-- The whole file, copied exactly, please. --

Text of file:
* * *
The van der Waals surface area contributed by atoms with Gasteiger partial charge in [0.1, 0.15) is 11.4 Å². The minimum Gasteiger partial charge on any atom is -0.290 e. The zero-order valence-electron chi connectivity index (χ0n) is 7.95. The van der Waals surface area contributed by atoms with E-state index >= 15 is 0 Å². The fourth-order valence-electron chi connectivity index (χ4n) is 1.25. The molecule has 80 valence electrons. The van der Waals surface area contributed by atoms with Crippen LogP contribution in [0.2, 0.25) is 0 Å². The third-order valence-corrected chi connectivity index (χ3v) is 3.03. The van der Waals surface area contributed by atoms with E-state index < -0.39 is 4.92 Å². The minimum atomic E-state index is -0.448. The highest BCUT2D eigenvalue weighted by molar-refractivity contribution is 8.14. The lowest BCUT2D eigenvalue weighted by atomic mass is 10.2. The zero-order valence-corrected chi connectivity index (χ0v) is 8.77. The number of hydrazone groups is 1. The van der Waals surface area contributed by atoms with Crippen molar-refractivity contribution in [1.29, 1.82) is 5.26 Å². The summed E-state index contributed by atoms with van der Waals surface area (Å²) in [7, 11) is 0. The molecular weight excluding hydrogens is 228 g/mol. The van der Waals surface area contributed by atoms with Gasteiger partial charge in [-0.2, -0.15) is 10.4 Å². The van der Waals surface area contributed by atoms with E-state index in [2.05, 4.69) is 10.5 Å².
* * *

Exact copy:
The van der Waals surface area contributed by atoms with Gasteiger partial charge in [0.1, 0.15) is 11.4 Å². The minimum Gasteiger partial charge on any atom is -0.290 e. The zero-order valence-electron chi connectivity index (χ0n) is 7.95. The van der Waals surface area contributed by atoms with E-state index >= 15 is 0 Å². The fourth-order valence-electron chi connectivity index (χ4n) is 1.25. The molecule has 80 valence electrons. The van der Waals surface area contributed by atoms with Crippen LogP contribution in [0.2, 0.25) is 0 Å². The third-order valence-corrected chi connectivity index (χ3v) is 3.03. The van der Waals surface area contributed by atoms with E-state index < -0.39 is 4.92 Å². The minimum atomic E-state index is -0.448. The highest BCUT2D eigenvalue weighted by molar-refractivity contribution is 8.14. The lowest BCUT2D eigenvalue weighted by atomic mass is 10.2. The zero-order valence-corrected chi connectivity index (χ0v) is 8.77. The number of hydrazone groups is 1. The van der Waals surface area contributed by atoms with Crippen molar-refractivity contribution in [1.29, 1.82) is 5.26 Å². The summed E-state index contributed by atoms with van der Waals surface area (Å²) in [7, 11) is 0. The molecular weight excluding hydrogens is 228 g/mol. The van der Waals surface area contributed by atoms with Gasteiger partial charge in [-0.2, -0.15) is 10.4 Å². The van der Waals surface area contributed by atoms with E-state index in [2.05, 4.69) is 10.5 Å².